Obama seems to be losing the economic debate right now. Apparently, blaming everything that’s wrong on Bush while simultaneously spending the national budget into even deeper black holes than it was in before isn’t a sound political strategy.
In Poll, Obama Is Seen as Ineffective on the Economy
A substantial majority of Americans say President Obama has not developed a strategy to deal with the budget deficit, according to the latest New York Times/CBS News poll, which also found that support for his plans to overhaul health care, rescue the auto industry and close the prison at Guantánamo Bay, Cuba, falls well below his job approval ratings.
A poll by the Wall Street Journal seems to reflect these same results:
WASHINGTON — After a fairly smooth opening, President Barack Obama faces new concerns among the American public about the budget deficit and government intervention in the economy as he works to enact ambitious health and energy legislation, a new Wall Street Journal/NBC News poll finds.
These rising doubts threaten to overshadow the president’s personal popularity and his agenda, in what may be a new phase of the Obama presidency.
According to the Times’ poll, 52% of Americans think the government shouldn’t be trying to stimulate the economy by spending money and should instead be focusing on reducing deficits. A full 60% of Americans feel that Obama has no plan to reduce budget deficits.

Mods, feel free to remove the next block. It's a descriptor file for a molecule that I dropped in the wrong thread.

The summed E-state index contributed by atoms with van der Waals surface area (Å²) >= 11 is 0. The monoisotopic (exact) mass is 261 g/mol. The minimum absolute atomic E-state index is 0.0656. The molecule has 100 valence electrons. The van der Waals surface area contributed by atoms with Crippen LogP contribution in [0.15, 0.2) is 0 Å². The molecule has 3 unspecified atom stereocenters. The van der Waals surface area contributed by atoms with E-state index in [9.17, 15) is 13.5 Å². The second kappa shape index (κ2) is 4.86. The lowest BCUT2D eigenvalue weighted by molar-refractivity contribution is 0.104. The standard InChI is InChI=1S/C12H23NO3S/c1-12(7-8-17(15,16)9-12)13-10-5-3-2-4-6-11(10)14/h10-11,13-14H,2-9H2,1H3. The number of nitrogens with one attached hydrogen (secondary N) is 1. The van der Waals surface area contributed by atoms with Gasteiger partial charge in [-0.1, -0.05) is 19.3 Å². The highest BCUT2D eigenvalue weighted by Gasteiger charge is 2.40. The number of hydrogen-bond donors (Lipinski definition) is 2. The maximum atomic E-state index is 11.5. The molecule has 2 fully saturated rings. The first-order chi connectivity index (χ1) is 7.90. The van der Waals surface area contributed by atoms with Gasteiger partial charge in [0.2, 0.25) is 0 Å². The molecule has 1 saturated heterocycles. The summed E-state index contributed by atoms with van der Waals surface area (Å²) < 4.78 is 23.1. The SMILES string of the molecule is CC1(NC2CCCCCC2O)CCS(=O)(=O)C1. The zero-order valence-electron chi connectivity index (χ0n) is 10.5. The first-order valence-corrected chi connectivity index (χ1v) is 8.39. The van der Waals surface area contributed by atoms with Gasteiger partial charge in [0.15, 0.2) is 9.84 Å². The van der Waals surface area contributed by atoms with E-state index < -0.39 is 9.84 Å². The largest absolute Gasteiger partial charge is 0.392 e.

Though overall Obama is still enjoying high approval ratings, as most Presidents have at this point in their first terms in office, this disapproval of his overall approach to the key economic issues he’s based so much of his campaign and first months in office on is going to come back and bite him. And, indeed, his party’s (allegedly temporary) retreat from the nationalized health care issue after a devastating CBO report on the cost in tax dollars of their plan would seem to indicate that he’s already taking a beating on economic and budgeting issues.
This also explains why Obama has, of late, suddenly been invoking tired of liberal talking points like pay-as-you-go budgeting, or “paygo.” Though invoking that oft-used and loophole-riddled bit of budget trickery – which allows big spending with only the promise of raising taxes/revenues at some point in the future to pay for it – isn’t likely to convince anyone.
Really, this illustrates just how smart it was for Republicans to resist the immense pressure from the liberals and their mouthpieces in the media to jump on board with the “stimulus” spending spree. That massive bit of spending, which will continue to happen even as Americans grow more and more dissatisfied with the Obama administration’s profligacy, is owned completely by the Democrats.
Though I certainly think that at some point the Republicans need to start offering Americans a distinct platform of ideas to vote for that contrast sharply with what the Democrats are offering if they ever want to get out of the wilderness, for now I think they can just keep feeding the Democrats rope.